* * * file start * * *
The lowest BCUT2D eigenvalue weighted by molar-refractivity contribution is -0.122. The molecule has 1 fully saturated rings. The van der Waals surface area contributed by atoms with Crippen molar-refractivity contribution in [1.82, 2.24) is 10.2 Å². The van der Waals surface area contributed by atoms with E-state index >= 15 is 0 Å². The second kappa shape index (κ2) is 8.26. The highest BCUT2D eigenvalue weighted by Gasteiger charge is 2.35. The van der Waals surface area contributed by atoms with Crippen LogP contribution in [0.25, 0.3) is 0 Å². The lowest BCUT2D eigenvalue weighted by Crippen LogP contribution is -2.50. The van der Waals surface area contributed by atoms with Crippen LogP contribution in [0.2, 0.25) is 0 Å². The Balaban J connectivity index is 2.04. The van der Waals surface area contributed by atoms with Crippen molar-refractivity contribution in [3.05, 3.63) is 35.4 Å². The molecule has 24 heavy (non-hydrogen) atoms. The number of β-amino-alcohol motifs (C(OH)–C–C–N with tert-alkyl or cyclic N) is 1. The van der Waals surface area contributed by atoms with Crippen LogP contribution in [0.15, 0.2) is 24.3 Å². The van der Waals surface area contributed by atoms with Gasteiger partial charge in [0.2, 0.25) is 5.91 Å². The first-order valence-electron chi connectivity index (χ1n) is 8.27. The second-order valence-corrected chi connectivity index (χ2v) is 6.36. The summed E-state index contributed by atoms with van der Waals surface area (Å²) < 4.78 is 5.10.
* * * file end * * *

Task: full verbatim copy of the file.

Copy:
The lowest BCUT2D eigenvalue weighted by molar-refractivity contribution is -0.122. The molecule has 1 fully saturated rings. The van der Waals surface area contributed by atoms with Crippen molar-refractivity contribution in [1.82, 2.24) is 10.2 Å². The van der Waals surface area contributed by atoms with E-state index >= 15 is 0 Å². The second kappa shape index (κ2) is 8.26. The highest BCUT2D eigenvalue weighted by Gasteiger charge is 2.35. The van der Waals surface area contributed by atoms with Crippen LogP contribution in [0.25, 0.3) is 0 Å². The lowest BCUT2D eigenvalue weighted by Crippen LogP contribution is -2.50. The van der Waals surface area contributed by atoms with Crippen LogP contribution in [0.2, 0.25) is 0 Å². The Balaban J connectivity index is 2.04. The van der Waals surface area contributed by atoms with Crippen molar-refractivity contribution in [3.05, 3.63) is 35.4 Å². The molecule has 24 heavy (non-hydrogen) atoms. The number of β-amino-alcohol motifs (C(OH)–C–C–N with tert-alkyl or cyclic N) is 1. The van der Waals surface area contributed by atoms with Crippen LogP contribution in [0.15, 0.2) is 24.3 Å². The van der Waals surface area contributed by atoms with Gasteiger partial charge in [0.2, 0.25) is 5.91 Å². The first-order valence-electron chi connectivity index (χ1n) is 8.27. The second-order valence-corrected chi connectivity index (χ2v) is 6.36. The summed E-state index contributed by atoms with van der Waals surface area (Å²) < 4.78 is 5.10.